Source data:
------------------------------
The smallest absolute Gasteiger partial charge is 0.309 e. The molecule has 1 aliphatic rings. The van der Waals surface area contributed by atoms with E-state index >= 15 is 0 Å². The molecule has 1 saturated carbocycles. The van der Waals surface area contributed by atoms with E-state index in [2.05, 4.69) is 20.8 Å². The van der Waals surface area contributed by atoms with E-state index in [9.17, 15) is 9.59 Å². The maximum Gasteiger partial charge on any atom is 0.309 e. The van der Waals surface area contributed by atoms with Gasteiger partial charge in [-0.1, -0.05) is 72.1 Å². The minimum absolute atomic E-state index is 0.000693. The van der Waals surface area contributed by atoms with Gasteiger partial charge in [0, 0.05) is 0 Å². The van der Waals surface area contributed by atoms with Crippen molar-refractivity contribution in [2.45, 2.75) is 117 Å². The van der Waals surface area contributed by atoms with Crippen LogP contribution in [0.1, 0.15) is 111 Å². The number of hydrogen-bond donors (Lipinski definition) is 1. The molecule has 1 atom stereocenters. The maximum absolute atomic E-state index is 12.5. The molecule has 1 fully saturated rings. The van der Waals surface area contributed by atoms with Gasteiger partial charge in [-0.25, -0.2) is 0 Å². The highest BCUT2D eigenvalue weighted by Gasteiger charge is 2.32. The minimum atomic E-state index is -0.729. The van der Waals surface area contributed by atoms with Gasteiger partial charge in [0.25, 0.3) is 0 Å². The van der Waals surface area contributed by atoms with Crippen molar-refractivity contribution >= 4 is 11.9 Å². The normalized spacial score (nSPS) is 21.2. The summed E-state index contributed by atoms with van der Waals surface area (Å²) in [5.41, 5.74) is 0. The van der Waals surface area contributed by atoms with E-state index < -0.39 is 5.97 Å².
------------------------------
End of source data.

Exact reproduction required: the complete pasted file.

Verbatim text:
The smallest absolute Gasteiger partial charge is 0.309 e. The molecule has 1 aliphatic rings. The van der Waals surface area contributed by atoms with E-state index >= 15 is 0 Å². The molecule has 1 saturated carbocycles. The van der Waals surface area contributed by atoms with E-state index in [2.05, 4.69) is 20.8 Å². The van der Waals surface area contributed by atoms with E-state index in [9.17, 15) is 9.59 Å². The maximum Gasteiger partial charge on any atom is 0.309 e. The van der Waals surface area contributed by atoms with Gasteiger partial charge in [-0.1, -0.05) is 72.1 Å². The minimum absolute atomic E-state index is 0.000693. The van der Waals surface area contributed by atoms with Gasteiger partial charge in [0, 0.05) is 0 Å². The van der Waals surface area contributed by atoms with Crippen molar-refractivity contribution in [2.45, 2.75) is 117 Å². The van der Waals surface area contributed by atoms with Crippen LogP contribution in [0.1, 0.15) is 111 Å². The number of hydrogen-bond donors (Lipinski definition) is 1. The molecule has 1 atom stereocenters. The maximum absolute atomic E-state index is 12.5. The molecule has 1 fully saturated rings. The van der Waals surface area contributed by atoms with Gasteiger partial charge in [-0.25, -0.2) is 0 Å². The highest BCUT2D eigenvalue weighted by Gasteiger charge is 2.32. The minimum atomic E-state index is -0.729. The van der Waals surface area contributed by atoms with Gasteiger partial charge in [0.25, 0.3) is 0 Å². The van der Waals surface area contributed by atoms with Crippen molar-refractivity contribution >= 4 is 11.9 Å². The normalized spacial score (nSPS) is 21.2. The summed E-state index contributed by atoms with van der Waals surface area (Å²) in [5.41, 5.74) is 0. The van der Waals surface area contributed by atoms with E-state index < -0.39 is 5.97 Å².